Ksar el-Kebir - Although many tourists believe that Marrakech, Rabat, Fez and Tangier are the must-see areas of Morocco, after living and working here for over two years, we must disagree. In our experience, to truly know Morocco you must go where the locals go and see what they see, eat what they eat, drink what they drink, and share hearts, stories and bread. Our journey from Marrakesh to Merzouga satisfied all of our senses in these respects in just four short days.
Ksar el-Kebir – Although many tourists believe that Marrakech, Rabat, Fez and Tangier are the must-see areas of Morocco, after living and working here for over two years, we must disagree. In our experience, to truly know Morocco you must go where the locals go and see what they see, eat what they eat, drink what they drink, and share hearts, stories and bread. Our journey from Marrakesh to Merzouga satisfied all of our senses in these respects in just four short days.
The tour provided diverse, breathtaking landscapes and spectacular vistas, from tall to flat, luscious green to crystal snow to shiny sand, and colors of mud red to naval orange. It also gave us the opportunity to see how the people lived a bit differently according to each terrain by way of what crops they grew, clothing they wore, livestock they raised, the style of the houses and food offerings. This is the short story of our wondrous adventure.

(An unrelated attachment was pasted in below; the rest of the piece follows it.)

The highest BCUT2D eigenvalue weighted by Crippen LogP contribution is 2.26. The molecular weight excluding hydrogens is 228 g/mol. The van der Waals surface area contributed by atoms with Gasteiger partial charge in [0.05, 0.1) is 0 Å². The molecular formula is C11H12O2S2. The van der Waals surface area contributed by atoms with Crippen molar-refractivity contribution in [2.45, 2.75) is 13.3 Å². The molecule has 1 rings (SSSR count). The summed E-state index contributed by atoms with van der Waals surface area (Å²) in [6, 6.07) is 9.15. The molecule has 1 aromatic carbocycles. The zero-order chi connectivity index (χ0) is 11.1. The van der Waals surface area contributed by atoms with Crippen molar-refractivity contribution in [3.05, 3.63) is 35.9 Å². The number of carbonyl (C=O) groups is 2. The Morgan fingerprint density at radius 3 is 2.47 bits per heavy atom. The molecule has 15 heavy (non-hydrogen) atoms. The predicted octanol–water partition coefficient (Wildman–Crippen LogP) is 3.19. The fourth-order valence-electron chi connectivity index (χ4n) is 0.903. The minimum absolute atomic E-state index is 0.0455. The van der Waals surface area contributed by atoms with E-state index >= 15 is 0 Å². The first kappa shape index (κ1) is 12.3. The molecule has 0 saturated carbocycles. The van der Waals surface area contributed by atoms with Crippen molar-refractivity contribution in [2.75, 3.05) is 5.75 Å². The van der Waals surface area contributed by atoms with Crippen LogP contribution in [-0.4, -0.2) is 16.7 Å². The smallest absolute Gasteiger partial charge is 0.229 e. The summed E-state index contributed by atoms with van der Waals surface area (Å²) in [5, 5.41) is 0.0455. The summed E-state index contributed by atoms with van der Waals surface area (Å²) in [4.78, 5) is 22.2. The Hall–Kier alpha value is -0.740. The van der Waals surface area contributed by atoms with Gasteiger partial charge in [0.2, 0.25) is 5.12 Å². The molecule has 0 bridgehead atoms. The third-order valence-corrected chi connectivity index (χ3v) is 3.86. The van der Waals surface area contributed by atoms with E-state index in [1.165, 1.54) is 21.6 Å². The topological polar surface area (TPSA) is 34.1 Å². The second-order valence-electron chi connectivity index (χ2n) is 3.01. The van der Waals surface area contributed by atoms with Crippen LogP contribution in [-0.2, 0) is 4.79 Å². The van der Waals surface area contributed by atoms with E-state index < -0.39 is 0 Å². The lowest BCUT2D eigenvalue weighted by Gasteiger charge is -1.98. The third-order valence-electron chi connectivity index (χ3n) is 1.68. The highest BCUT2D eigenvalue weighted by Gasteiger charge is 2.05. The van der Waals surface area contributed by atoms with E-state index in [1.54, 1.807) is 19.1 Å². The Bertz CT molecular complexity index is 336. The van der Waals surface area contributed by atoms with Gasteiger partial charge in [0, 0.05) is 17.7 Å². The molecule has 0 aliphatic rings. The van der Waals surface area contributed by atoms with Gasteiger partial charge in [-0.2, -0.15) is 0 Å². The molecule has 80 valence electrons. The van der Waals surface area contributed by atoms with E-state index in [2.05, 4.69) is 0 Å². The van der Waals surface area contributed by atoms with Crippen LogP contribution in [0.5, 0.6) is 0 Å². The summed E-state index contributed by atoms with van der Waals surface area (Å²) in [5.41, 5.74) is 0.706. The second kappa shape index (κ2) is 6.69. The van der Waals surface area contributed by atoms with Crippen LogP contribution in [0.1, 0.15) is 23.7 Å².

Our three person private trek began in Marrakech where our travel guide/driver picked us up in a nice, comfortable and air conditioned 4X4 vehicle. We first travelled the Tizi n’Tichka Pass. Then we visited the old Kasbah of Ouarzazate and Aït Benhaddou, where many American films have been made: Gladiator, The Mummy, Prince of Persia and Lawrence of Arabia among others. The Kasbah was an historical living and working community with structures constructed and connected by red clay and mud. We could feel the history of the area and it was easy to see why film makers flock here for a bit of the “real thing.”
Further east, we travelled through the lush Dades Valley and towns that provided picturesque trips through time. We saw people sowing fields, tending to and harvesting crops and delivering them on donkey back. We watched as others simply contemplated life while watching their goats and sheep munch on the green grass. The smell of fresh bread was in every town and life was bustling about. No wonder this breathtaking and surreal valley has captured the hearts of people for centuries.
Our evening stay at nearby Dar Essyaha provided us an overlook with a Grand Canyon-like view, gushing waterfall and snowy mountain-tops in the background, a complete, traditional Moroccan chicken tagine dinner and in the morning, breakfast complete with steaming mint tea and milwee, a Moroccan flat bread. The staff was happy to share the local customs.
The next day started in the briskness of the Atlas Mountains, but ended in a warm sea of sand. We first traveled the Road of 1000 Kasbahs (castles), followed by a winding drive through beautiful palm groves. The next stop was the stunning Todra Gorge where we exited the vehicle to slowly and fully experience the true wonder that Mother Nature had created by walking through it – enormous, colorful rock formations with a bubbling, natural stream running through. It was hard to imagine that such glorious rock formations could be made from a simple flowing stream. We were reminded of the Moroccan saying, “Drop by drop, the river rises.”